Five years ago, the fashion industry faced a reckoning over the startling lack of diversity among the models on major designer runways. Reacting to complaints that many shows and magazines included nothing but white models, Vogue, in its July 2008 issue, featured a substantial article that asked, in its headline, “Is Fashion Racist?”
This came shortly after Franca Sozzani, the editor of Italian Vogue, published a provocative issue using only black models and feature subjects; Bethann Hardison, a former model and agent, initiated a series of panel discussions on the subject; and Diane von Furstenberg, the president of the Council of Fashion Designers of America, urged members to be more aware of diversity in casting.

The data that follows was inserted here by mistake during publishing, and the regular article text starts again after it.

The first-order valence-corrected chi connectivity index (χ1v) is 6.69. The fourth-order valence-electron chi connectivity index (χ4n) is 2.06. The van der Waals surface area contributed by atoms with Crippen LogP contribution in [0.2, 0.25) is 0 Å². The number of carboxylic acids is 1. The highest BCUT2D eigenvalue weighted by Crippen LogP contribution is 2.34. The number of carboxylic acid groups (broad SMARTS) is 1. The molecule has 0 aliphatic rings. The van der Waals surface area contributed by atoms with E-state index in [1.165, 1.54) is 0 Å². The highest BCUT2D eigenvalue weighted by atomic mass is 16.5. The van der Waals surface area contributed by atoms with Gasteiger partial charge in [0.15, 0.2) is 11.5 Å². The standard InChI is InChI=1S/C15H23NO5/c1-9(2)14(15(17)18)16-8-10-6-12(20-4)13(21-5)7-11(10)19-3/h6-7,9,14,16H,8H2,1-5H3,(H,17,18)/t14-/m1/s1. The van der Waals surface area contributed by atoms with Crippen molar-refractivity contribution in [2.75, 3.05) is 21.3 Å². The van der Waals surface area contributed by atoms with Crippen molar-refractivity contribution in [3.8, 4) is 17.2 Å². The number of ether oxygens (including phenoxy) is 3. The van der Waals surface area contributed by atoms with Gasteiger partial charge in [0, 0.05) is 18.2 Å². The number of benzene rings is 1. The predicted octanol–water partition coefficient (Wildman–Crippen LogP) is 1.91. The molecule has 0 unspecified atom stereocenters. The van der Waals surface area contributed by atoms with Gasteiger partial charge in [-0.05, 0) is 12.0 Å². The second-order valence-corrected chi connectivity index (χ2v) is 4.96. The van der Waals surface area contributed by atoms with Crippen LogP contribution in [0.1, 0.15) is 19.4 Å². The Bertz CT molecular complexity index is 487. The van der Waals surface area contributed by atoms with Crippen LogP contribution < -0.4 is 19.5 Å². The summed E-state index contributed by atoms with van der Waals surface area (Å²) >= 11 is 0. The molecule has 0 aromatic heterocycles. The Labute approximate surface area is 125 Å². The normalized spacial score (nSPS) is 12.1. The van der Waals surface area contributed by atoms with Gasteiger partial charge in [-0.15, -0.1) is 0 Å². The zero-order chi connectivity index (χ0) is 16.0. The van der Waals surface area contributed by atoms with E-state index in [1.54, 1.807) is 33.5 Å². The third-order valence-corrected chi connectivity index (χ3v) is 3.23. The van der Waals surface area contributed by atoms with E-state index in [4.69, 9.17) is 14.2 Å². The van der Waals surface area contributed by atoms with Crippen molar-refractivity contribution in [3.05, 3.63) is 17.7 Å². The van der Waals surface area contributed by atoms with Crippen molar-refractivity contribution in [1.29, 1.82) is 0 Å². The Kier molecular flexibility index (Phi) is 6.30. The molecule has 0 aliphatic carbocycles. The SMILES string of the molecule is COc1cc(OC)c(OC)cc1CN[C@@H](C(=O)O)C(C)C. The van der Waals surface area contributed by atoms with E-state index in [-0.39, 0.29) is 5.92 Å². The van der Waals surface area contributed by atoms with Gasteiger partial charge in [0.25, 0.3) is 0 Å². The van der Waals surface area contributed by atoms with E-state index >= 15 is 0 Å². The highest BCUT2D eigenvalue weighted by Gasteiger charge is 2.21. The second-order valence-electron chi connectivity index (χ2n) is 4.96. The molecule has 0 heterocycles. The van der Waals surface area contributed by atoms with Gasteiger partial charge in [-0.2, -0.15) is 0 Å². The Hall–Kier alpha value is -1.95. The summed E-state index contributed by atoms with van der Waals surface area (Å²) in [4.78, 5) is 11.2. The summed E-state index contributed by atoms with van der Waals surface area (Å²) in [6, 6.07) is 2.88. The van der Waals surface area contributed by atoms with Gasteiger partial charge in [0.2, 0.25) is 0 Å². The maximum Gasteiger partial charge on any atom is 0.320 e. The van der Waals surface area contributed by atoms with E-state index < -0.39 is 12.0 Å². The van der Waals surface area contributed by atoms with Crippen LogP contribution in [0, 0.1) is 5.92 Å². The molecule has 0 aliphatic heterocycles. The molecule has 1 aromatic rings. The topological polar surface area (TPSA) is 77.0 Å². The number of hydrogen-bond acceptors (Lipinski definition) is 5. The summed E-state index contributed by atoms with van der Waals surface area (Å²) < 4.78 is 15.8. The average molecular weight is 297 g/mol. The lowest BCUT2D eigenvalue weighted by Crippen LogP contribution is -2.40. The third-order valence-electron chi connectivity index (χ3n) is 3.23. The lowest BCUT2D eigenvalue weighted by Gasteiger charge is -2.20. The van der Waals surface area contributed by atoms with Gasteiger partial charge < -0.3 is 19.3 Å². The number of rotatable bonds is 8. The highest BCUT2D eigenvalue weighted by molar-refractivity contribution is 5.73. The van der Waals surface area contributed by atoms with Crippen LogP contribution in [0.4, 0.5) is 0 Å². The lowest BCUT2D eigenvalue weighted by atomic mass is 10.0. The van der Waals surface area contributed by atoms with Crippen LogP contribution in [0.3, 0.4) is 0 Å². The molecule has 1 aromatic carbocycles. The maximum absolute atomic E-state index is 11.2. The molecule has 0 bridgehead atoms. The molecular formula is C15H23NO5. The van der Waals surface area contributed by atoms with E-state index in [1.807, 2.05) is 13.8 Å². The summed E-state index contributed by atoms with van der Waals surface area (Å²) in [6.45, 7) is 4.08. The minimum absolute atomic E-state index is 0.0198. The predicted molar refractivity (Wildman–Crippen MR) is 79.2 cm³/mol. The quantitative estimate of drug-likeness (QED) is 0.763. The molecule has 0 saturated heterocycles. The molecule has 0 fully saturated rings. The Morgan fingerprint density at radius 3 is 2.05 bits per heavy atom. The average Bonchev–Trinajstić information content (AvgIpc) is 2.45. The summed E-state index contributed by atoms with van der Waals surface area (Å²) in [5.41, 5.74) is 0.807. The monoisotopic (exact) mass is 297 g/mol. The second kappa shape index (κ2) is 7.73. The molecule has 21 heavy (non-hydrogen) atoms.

And since then, almost nothing has changed.
The New York shows are as dominated by white models as they have been since the late 1990s, roughly at the end of the era of supermodels. Jezebel, a blog that has been tracking the appearance of minorities in fashion shows since the debate erupted, noted that the numbers are hardly encouraging. After a notable increase in 2009 that followed extensive news media coverage, the representation of black models has remained fairly steady until this year, when they accounted for only 6 percent of the looks shown at the last Fashion Week in February (down from 8.1 percent the previous season); 82.7 percent were worn by white models.
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